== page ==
Although the term VUCA was coined in 1987 by the U.S. Army War College at the height of the Cold War it hasn’t been in common usage. And thank goodness for that, because it stands for Volatility, Uncertainty, Complexity and Ambiguity – four horsemen that make supply chain management a real challenge.
The term is now gaining in popularity as the rapid and dramatic changes in global trade and commerce are making every day feel like starting from ground zero on supply chain plans.
Jim Tompkins, founder and chairman of Tompkins International, a supply chain technology and consulting group, recently spoke (in an Omnichannel Productions webinar called “VUCA: How do we get back to better”), about how the four variables interact and how organizations might want to act to mitigate the disaster.
First he explained each of the terms.
Volatility is the speed of change and the frequency of change. Change can be instigated by your own company, your competitors or by a natural phenomenon, such as a pandemic or earthquake, Tompkins said.
Uncertainty is lack of predictability, which makes it impossible to define requirements. When you cannot define what you need to succeed, it is then also impossible to optimize operations.
Complexity is the multitude of forces and confounding issues and the blurring of roles. Tompkins cited the example of retail today: in order to succeed you need to be selling everywhere – online, in store, business-to-business and so on.
Ambiguity is haziness, the inability to get a good read on a situation because it is in flux. Tompkins cited the changing expectations of consumers as a good example.
At the moment there are two types of disruption upsetting the world, innovation and crisis. Innovation disruption is the normal cycle of new product and service development, while crisis disruption is the kind of ‘black swan’ event that we are facing with the Covid-19 pandemic. Nobody saw it coming and it has “massive transformational impact”.
“What we have is disruption beyond belief,” Tompkins said. “We’re doing a record innovative disruption and a record crisis disruption at the same time. It’s VUCA on steroids.”
The pandemic is grouping companies into four types, based on how they were doing in December 2019 to now, Tompkins said. They are:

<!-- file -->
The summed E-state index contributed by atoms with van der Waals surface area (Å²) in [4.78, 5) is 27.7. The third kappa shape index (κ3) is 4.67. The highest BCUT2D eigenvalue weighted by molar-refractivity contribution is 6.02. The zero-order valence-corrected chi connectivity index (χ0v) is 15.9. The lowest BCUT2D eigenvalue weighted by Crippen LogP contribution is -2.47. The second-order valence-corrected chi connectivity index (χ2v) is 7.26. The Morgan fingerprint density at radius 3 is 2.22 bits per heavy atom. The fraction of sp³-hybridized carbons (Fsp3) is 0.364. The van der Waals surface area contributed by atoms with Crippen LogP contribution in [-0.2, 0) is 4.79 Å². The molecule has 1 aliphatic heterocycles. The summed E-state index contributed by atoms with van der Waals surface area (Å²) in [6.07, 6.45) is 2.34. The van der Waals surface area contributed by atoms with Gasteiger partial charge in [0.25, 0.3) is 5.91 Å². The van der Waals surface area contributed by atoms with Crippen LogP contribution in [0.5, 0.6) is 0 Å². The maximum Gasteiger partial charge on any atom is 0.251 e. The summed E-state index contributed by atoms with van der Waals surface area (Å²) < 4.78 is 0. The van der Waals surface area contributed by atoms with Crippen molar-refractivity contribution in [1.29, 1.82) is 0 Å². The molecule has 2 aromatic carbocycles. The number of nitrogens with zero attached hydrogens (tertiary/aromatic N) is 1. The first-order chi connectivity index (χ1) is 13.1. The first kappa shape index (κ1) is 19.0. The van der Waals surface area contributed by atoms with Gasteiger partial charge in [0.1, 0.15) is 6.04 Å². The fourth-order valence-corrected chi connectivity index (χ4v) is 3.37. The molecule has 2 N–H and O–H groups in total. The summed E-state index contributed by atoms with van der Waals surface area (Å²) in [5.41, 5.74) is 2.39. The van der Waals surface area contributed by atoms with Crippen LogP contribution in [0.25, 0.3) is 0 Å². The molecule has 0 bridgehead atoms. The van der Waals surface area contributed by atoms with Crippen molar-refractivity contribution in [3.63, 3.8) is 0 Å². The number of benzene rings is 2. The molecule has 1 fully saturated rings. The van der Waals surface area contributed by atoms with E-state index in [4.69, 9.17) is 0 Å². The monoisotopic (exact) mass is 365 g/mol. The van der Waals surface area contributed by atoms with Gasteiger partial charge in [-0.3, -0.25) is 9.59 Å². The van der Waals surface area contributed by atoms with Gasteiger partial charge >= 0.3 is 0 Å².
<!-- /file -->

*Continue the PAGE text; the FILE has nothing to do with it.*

Boom to boom – These are companies that were doing well in December and now are doing even better. Walmart is one example – business is booming and its stock is up now over the end of 2019.
Boom to doom – These companies were looking forward to a good 2020, but have had the rug pulled out from under them. Air carriers, and hospitality industry players are in this group.
Doom to boom – Flat in December, companies in this group have experienced an unexpected surge in business due to the pandemic. Clorox, for example, was flat in Dec and now can’t meet demand for its disinfection products, wipes. Demand is five times what they can produce, Tompkins noted.
Doom to tomb – Struggling already in December, these companies are now calling it quits. Just a few examples include Aldo Shoes, British fashion retailer Debenhams, Pier 1 and many more.
Tompkins explained what organizations can do under these circumstances. The key is to be able to reinvent and be adaptable. He calls for “optionality not optimality”. Optionality is achieved by creating numerous scenarios and being able to pivot between them as circumstances dictate.
VUCA creates uncertainty, which means predicting the future is impossible. In a normal supply chain network design initiative managers would look at four to five-year requirements, capital expenditures and so on and optimize the operation to meet expected requirements. In other words, designing to demand plans.
However, if you don’t know the requirements, you cannot optimize the equation. “The best you can do is define a set of different scenarios and define what is optimal for each”, Tompkins said.
Then you need real-time visibility into what’s going on throughout the network so you can instantly pivot to whichever of the scenarios is taking place. It is a fundamental shift in the way supply chains are planned, Tompkins concluded.